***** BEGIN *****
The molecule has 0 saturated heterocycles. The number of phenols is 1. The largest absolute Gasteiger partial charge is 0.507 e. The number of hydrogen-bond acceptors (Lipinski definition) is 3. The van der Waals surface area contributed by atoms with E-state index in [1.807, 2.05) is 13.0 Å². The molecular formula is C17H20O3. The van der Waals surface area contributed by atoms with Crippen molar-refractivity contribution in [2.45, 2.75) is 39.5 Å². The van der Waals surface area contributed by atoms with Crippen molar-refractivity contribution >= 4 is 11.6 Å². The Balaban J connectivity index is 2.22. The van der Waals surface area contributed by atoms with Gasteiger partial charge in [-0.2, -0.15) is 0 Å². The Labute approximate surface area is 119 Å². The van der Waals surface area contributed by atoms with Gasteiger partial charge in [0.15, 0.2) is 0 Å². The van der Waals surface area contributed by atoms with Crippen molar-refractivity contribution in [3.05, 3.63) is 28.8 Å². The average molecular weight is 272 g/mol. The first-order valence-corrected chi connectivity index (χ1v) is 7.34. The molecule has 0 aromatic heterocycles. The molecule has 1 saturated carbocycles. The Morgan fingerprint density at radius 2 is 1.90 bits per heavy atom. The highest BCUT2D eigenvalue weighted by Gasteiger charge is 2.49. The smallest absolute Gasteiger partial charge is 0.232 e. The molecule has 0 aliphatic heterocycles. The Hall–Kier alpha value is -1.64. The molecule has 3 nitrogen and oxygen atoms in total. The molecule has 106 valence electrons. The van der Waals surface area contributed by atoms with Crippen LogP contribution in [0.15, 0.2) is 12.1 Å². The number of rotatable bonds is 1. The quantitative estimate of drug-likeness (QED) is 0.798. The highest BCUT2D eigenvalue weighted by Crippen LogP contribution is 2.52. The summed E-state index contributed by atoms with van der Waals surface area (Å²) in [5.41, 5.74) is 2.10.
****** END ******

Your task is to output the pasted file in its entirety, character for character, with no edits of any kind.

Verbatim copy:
The molecule has 0 saturated heterocycles. The number of phenols is 1. The largest absolute Gasteiger partial charge is 0.507 e. The number of hydrogen-bond acceptors (Lipinski definition) is 3. The van der Waals surface area contributed by atoms with E-state index in [1.807, 2.05) is 13.0 Å². The molecular formula is C17H20O3. The van der Waals surface area contributed by atoms with Crippen molar-refractivity contribution in [2.45, 2.75) is 39.5 Å². The van der Waals surface area contributed by atoms with Crippen molar-refractivity contribution >= 4 is 11.6 Å². The Balaban J connectivity index is 2.22. The van der Waals surface area contributed by atoms with Gasteiger partial charge in [-0.2, -0.15) is 0 Å². The Labute approximate surface area is 119 Å². The van der Waals surface area contributed by atoms with Gasteiger partial charge in [0.15, 0.2) is 0 Å². The van der Waals surface area contributed by atoms with Crippen molar-refractivity contribution in [3.05, 3.63) is 28.8 Å². The average molecular weight is 272 g/mol. The first-order valence-corrected chi connectivity index (χ1v) is 7.34. The molecule has 0 aromatic heterocycles. The molecule has 1 saturated carbocycles. The Morgan fingerprint density at radius 2 is 1.90 bits per heavy atom. The highest BCUT2D eigenvalue weighted by Gasteiger charge is 2.49. The smallest absolute Gasteiger partial charge is 0.232 e. The molecule has 0 aliphatic heterocycles. The Hall–Kier alpha value is -1.64. The molecule has 3 nitrogen and oxygen atoms in total. The molecule has 106 valence electrons. The van der Waals surface area contributed by atoms with Crippen LogP contribution in [0.15, 0.2) is 12.1 Å². The number of rotatable bonds is 1. The quantitative estimate of drug-likeness (QED) is 0.798. The highest BCUT2D eigenvalue weighted by Crippen LogP contribution is 2.52. The summed E-state index contributed by atoms with van der Waals surface area (Å²) in [5.41, 5.74) is 2.10.